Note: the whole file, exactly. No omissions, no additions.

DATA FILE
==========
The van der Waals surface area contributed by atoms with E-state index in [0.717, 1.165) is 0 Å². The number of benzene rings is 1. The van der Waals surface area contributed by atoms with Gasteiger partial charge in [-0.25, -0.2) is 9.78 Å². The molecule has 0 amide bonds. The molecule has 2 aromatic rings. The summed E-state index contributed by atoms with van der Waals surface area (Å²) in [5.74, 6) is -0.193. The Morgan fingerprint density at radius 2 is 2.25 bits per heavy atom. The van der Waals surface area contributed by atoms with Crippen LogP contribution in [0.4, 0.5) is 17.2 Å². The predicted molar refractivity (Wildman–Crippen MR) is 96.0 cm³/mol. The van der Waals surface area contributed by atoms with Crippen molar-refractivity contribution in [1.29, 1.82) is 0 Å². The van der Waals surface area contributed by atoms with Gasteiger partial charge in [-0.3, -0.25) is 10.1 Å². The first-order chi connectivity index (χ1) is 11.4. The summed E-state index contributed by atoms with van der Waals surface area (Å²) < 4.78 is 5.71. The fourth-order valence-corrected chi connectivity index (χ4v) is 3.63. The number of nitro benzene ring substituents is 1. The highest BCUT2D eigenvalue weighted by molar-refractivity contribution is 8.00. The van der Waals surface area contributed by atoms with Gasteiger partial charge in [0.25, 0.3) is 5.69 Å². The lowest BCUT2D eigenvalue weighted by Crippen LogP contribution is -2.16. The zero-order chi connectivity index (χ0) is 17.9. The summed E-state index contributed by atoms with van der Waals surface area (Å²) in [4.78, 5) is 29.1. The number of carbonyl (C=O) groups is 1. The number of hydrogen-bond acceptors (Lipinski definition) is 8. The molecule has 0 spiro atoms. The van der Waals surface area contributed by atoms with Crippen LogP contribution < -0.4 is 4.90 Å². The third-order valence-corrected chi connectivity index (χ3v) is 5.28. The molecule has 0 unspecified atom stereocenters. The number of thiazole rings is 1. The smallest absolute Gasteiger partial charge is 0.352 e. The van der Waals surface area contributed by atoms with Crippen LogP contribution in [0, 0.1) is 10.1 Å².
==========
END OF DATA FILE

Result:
The van der Waals surface area contributed by atoms with E-state index in [0.717, 1.165) is 0 Å². The number of benzene rings is 1. The van der Waals surface area contributed by atoms with Gasteiger partial charge in [-0.25, -0.2) is 9.78 Å². The molecule has 0 amide bonds. The molecule has 2 aromatic rings. The summed E-state index contributed by atoms with van der Waals surface area (Å²) in [5.74, 6) is -0.193. The Morgan fingerprint density at radius 2 is 2.25 bits per heavy atom. The van der Waals surface area contributed by atoms with Crippen LogP contribution in [0.4, 0.5) is 17.2 Å². The predicted molar refractivity (Wildman–Crippen MR) is 96.0 cm³/mol. The van der Waals surface area contributed by atoms with Crippen molar-refractivity contribution in [1.29, 1.82) is 0 Å². The van der Waals surface area contributed by atoms with Gasteiger partial charge in [-0.3, -0.25) is 10.1 Å². The first-order chi connectivity index (χ1) is 11.4. The summed E-state index contributed by atoms with van der Waals surface area (Å²) < 4.78 is 5.71. The fourth-order valence-corrected chi connectivity index (χ4v) is 3.63. The number of nitro benzene ring substituents is 1. The highest BCUT2D eigenvalue weighted by molar-refractivity contribution is 8.00. The van der Waals surface area contributed by atoms with Gasteiger partial charge in [0.25, 0.3) is 5.69 Å². The lowest BCUT2D eigenvalue weighted by Crippen LogP contribution is -2.16. The zero-order chi connectivity index (χ0) is 17.9. The summed E-state index contributed by atoms with van der Waals surface area (Å²) in [4.78, 5) is 29.1. The number of carbonyl (C=O) groups is 1. The number of hydrogen-bond acceptors (Lipinski definition) is 8. The molecule has 0 spiro atoms. The van der Waals surface area contributed by atoms with Crippen LogP contribution < -0.4 is 4.90 Å². The third-order valence-corrected chi connectivity index (χ3v) is 5.28. The molecule has 0 unspecified atom stereocenters. The number of thiazole rings is 1. The smallest absolute Gasteiger partial charge is 0.352 e. The van der Waals surface area contributed by atoms with Crippen LogP contribution in [0, 0.1) is 10.1 Å².